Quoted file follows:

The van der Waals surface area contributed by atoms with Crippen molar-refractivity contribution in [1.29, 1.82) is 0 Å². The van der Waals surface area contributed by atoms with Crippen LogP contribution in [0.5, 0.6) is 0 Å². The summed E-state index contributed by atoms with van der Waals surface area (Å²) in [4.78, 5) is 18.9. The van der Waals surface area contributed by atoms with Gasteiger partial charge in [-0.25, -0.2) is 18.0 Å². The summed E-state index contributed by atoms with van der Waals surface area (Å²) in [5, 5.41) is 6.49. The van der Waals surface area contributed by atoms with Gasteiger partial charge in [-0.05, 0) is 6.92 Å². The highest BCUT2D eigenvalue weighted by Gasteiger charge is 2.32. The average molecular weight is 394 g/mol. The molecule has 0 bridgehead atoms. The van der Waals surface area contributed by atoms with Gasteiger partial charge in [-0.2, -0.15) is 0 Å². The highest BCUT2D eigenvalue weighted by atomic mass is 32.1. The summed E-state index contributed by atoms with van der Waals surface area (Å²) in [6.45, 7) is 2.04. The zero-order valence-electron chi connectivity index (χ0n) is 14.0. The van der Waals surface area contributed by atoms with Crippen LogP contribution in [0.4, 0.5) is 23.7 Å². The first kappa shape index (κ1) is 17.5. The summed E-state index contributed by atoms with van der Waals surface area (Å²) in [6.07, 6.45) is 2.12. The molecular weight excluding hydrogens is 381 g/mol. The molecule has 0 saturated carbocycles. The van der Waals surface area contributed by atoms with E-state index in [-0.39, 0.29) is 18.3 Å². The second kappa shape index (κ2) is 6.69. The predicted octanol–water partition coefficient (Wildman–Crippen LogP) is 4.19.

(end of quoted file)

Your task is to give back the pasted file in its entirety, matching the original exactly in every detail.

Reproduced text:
The van der Waals surface area contributed by atoms with Crippen molar-refractivity contribution in [1.29, 1.82) is 0 Å². The van der Waals surface area contributed by atoms with Crippen LogP contribution in [0.5, 0.6) is 0 Å². The summed E-state index contributed by atoms with van der Waals surface area (Å²) in [4.78, 5) is 18.9. The van der Waals surface area contributed by atoms with Gasteiger partial charge in [-0.25, -0.2) is 18.0 Å². The summed E-state index contributed by atoms with van der Waals surface area (Å²) in [5, 5.41) is 6.49. The van der Waals surface area contributed by atoms with Gasteiger partial charge in [-0.05, 0) is 6.92 Å². The highest BCUT2D eigenvalue weighted by Gasteiger charge is 2.32. The average molecular weight is 394 g/mol. The molecule has 0 bridgehead atoms. The van der Waals surface area contributed by atoms with Gasteiger partial charge in [-0.2, -0.15) is 0 Å². The highest BCUT2D eigenvalue weighted by atomic mass is 32.1. The summed E-state index contributed by atoms with van der Waals surface area (Å²) in [6.45, 7) is 2.04. The zero-order valence-electron chi connectivity index (χ0n) is 14.0. The van der Waals surface area contributed by atoms with Crippen LogP contribution in [0.4, 0.5) is 23.7 Å². The first kappa shape index (κ1) is 17.5. The summed E-state index contributed by atoms with van der Waals surface area (Å²) in [6.07, 6.45) is 2.12. The molecular weight excluding hydrogens is 381 g/mol. The molecule has 0 saturated carbocycles. The van der Waals surface area contributed by atoms with E-state index in [-0.39, 0.29) is 18.3 Å². The second kappa shape index (κ2) is 6.69. The predicted octanol–water partition coefficient (Wildman–Crippen LogP) is 4.19.